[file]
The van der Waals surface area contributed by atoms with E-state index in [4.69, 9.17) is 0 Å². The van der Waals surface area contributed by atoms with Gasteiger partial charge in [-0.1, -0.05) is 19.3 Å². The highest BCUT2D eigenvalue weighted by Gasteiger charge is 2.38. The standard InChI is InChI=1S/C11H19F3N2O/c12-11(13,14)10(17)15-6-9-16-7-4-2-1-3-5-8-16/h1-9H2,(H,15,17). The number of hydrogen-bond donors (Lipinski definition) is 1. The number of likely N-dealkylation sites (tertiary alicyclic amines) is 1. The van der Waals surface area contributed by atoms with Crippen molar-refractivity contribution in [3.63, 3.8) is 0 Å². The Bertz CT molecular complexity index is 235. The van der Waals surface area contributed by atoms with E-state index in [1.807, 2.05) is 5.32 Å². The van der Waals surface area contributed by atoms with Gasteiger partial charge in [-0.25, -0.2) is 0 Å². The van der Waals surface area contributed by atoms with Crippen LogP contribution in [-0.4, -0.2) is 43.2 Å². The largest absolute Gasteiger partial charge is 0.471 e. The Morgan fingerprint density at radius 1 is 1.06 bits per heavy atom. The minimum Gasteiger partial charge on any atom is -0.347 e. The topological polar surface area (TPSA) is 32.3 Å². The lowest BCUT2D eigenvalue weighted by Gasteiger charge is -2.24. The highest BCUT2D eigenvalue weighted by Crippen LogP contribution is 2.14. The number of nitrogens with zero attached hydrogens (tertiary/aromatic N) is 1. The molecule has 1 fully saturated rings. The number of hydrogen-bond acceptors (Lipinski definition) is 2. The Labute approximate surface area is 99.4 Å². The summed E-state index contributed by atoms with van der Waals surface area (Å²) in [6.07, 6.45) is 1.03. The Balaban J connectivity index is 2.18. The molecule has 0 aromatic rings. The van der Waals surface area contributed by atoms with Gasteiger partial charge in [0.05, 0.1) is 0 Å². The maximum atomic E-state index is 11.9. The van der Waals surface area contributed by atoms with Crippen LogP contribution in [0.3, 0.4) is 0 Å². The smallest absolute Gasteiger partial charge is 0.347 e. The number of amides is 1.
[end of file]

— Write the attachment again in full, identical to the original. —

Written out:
The van der Waals surface area contributed by atoms with E-state index in [4.69, 9.17) is 0 Å². The van der Waals surface area contributed by atoms with Gasteiger partial charge in [-0.1, -0.05) is 19.3 Å². The highest BCUT2D eigenvalue weighted by Gasteiger charge is 2.38. The standard InChI is InChI=1S/C11H19F3N2O/c12-11(13,14)10(17)15-6-9-16-7-4-2-1-3-5-8-16/h1-9H2,(H,15,17). The number of hydrogen-bond donors (Lipinski definition) is 1. The number of likely N-dealkylation sites (tertiary alicyclic amines) is 1. The van der Waals surface area contributed by atoms with Crippen molar-refractivity contribution in [3.63, 3.8) is 0 Å². The Bertz CT molecular complexity index is 235. The van der Waals surface area contributed by atoms with E-state index in [1.807, 2.05) is 5.32 Å². The van der Waals surface area contributed by atoms with Gasteiger partial charge in [-0.25, -0.2) is 0 Å². The van der Waals surface area contributed by atoms with Crippen LogP contribution in [-0.4, -0.2) is 43.2 Å². The largest absolute Gasteiger partial charge is 0.471 e. The Morgan fingerprint density at radius 1 is 1.06 bits per heavy atom. The minimum Gasteiger partial charge on any atom is -0.347 e. The topological polar surface area (TPSA) is 32.3 Å². The lowest BCUT2D eigenvalue weighted by Gasteiger charge is -2.24. The highest BCUT2D eigenvalue weighted by Crippen LogP contribution is 2.14. The number of nitrogens with zero attached hydrogens (tertiary/aromatic N) is 1. The molecule has 1 fully saturated rings. The number of hydrogen-bond acceptors (Lipinski definition) is 2. The Labute approximate surface area is 99.4 Å². The summed E-state index contributed by atoms with van der Waals surface area (Å²) in [6.07, 6.45) is 1.03. The Balaban J connectivity index is 2.18. The molecule has 0 aromatic rings. The van der Waals surface area contributed by atoms with Gasteiger partial charge in [0.05, 0.1) is 0 Å². The maximum atomic E-state index is 11.9. The van der Waals surface area contributed by atoms with Crippen LogP contribution in [0.3, 0.4) is 0 Å². The smallest absolute Gasteiger partial charge is 0.347 e. The number of amides is 1.